- Refer to the Quarantine Area Notice for chemical and heat treatment options, associated movement periods and safety advice. Chemicals should be used as per label instructions or APVMA permit.
Quarantine area restrictions for business
Restrictions DO NOT apply to items that have been in the quarantine area for less than five days.
The Department will assist businesses to ensure the below movement restrictions have minimal impact on business operations. The below apply only to items used for commercial purposes.
- Risk material and equipment/machinery may be moved if approved by DPIRD. Contact DPIRD’s Pest and Disease Information Service on 9368 3080 for movement authorisation.
- Shipping containers may be moved if they are free from any RIFA host material or RIFA nest material. This will require businesses to undertake a visual check and if needed the same clean-down procedures used for all biosecurity risks (see below).
- physically remove the material (e.g. scraping or blowing)
- brush down
- wash down or steam clean
- air blast with an air compressor.
Components requiring inspection
- Cargo container - interior, exterior, locking mechanisms
- Bulldozer - rippers, blade, track frame, belly plate
- Excavator - track frame, underside of slew ring, buckets
- Drott - track frame, rippers, belly plate
- Grader - rippers, mould board
- Motor scraper - overflow area on rear of scraper
- Tractor and slasher - top of slasher, skids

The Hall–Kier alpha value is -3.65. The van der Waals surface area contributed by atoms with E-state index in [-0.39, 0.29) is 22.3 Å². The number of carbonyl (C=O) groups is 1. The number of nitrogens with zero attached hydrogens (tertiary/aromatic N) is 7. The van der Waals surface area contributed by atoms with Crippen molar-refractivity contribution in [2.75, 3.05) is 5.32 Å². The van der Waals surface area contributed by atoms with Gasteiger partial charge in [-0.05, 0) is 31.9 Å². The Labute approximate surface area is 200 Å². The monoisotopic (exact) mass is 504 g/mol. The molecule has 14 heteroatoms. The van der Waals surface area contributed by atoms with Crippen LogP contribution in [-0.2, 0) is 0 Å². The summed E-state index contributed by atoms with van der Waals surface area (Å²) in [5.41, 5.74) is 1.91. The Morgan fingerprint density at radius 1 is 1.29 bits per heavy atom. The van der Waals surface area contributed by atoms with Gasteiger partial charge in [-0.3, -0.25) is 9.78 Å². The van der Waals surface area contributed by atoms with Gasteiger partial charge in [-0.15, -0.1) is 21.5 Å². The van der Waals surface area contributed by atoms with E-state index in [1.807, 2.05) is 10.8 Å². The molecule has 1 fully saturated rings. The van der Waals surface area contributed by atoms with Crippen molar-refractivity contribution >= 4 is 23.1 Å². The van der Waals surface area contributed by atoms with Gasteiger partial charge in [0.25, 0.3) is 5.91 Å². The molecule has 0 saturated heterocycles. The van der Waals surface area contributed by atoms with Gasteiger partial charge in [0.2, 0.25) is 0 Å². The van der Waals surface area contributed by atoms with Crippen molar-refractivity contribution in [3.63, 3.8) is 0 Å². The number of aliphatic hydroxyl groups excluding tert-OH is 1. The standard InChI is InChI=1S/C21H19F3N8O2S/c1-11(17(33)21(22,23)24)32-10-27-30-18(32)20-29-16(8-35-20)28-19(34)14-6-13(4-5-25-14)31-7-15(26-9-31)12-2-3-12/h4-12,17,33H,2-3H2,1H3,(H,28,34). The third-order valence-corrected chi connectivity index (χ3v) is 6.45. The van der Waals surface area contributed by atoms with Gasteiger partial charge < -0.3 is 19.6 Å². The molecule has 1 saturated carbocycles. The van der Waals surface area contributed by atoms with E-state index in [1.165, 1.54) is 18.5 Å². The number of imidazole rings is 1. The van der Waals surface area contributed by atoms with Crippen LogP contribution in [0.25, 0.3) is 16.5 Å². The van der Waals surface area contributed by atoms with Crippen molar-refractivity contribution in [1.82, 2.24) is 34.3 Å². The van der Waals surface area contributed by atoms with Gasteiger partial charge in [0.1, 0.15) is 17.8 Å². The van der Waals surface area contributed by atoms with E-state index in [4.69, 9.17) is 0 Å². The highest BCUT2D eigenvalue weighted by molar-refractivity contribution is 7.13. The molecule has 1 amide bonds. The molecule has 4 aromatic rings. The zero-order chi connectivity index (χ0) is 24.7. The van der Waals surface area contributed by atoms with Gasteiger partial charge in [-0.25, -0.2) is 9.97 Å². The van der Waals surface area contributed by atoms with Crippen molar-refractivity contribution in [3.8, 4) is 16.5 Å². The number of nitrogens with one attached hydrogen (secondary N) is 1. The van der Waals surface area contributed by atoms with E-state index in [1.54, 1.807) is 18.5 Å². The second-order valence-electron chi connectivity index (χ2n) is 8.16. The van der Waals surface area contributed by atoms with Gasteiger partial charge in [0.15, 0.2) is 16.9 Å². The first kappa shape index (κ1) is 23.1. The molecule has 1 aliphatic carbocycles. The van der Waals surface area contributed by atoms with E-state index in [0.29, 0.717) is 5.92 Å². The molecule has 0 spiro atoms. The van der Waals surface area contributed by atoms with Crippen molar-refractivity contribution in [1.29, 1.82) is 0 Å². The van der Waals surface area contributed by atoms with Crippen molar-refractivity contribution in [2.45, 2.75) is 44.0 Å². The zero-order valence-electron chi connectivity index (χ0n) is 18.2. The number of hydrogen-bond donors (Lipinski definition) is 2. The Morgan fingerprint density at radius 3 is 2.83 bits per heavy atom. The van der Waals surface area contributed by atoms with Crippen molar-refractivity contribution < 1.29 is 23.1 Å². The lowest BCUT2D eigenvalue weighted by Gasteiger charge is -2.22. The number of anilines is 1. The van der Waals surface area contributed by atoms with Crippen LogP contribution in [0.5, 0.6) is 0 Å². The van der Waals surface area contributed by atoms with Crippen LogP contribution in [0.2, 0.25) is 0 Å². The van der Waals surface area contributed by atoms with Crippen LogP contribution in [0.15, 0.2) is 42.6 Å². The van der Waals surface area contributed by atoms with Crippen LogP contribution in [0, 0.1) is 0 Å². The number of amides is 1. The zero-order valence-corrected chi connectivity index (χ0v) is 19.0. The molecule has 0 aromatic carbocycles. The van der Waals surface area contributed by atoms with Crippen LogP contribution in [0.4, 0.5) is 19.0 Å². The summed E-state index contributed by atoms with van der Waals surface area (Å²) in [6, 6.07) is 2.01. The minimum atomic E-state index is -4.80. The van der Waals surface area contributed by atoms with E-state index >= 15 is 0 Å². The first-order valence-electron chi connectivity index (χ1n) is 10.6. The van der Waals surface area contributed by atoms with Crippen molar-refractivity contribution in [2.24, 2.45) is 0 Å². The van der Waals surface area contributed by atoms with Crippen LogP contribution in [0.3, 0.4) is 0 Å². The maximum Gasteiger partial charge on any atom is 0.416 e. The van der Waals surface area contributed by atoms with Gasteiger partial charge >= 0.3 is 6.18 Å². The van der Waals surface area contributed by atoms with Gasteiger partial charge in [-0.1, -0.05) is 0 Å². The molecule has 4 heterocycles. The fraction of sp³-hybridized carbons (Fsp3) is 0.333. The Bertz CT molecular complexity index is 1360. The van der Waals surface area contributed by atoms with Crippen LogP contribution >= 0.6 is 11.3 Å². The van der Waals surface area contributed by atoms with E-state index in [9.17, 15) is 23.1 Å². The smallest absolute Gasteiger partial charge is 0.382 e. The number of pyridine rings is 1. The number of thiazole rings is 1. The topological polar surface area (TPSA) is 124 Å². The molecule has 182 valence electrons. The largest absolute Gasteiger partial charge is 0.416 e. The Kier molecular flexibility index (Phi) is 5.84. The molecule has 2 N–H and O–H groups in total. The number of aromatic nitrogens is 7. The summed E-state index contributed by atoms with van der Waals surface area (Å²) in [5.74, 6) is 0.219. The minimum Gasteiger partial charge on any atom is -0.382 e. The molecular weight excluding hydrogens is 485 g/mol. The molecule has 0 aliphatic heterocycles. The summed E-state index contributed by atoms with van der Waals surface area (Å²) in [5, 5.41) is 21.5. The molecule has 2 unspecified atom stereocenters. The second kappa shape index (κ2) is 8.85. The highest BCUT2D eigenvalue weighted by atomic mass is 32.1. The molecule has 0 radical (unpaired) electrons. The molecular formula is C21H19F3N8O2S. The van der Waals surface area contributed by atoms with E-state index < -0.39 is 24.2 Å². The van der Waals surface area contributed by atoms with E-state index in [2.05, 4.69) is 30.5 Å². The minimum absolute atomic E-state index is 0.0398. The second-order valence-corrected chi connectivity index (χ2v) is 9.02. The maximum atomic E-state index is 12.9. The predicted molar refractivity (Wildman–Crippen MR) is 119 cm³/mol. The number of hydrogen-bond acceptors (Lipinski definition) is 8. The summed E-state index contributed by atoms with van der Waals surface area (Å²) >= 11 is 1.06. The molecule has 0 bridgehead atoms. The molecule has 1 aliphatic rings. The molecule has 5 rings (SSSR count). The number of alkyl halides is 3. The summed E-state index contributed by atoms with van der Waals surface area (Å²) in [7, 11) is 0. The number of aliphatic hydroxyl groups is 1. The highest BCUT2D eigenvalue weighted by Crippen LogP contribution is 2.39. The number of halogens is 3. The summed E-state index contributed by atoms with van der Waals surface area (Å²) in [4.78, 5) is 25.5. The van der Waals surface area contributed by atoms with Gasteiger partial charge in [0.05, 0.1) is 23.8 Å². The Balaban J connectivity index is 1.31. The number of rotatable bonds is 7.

- Backhoe - buckets and backhoe attachment
- Bobcat - buckets, belly-plate/other attachments
- Trucks - soil build-up in bins, chassis rails.
How to identify Red Imported Fire Ant
Red imported fire ant (RIFA), Solenopsis invicta, is one of the most serious and invasive ant pests in the world, because of its harmful effects on people, agriculture, flora and fauna, infrastructure and recreational activities.
Below is information on what to look for. This identification video (courtesy of the National Red Imported Fire Ant Eradication Program) may be useful if you are looking for nests or observing ants. Although please keep in mind any RIFA nests in WA will look different to nests in Queensland due to our sandy soils.
What to look for
- Hard to distinguish from common native ants.
- 2-8mm, reddish brown in colour with a darker abdomen.
- Ants of varying sizes in one nest.
- Nests that often have no visible entry holes like other ant nests.
- Young nests can be indistinct or start out as small piles of excavated soil.
- A fiery sting that can blister and form pustules at the sting site.
Where to look
RIFA nests may be found next to or under other objects on the ground, such as timber, logs, rocks, pavers or bricks. Look near pots or any areas of disturbed ground as well as:
- pot plants on the ground
- stores of topsoil, mulch and potting mixes
- open areas like lawns, firebreaks or fence lines.
- under landscape materials (e.g. logs, stones)
- under timber or pallets on the ground
- adjacent to buildings and other structures
- untidy or overgrown areas
- near areas of permanent water (e.g. the banks of dams, rivers, ponds, aquaculture containers)
- tufts of grass in open areas, where the soil is built up around the tufts.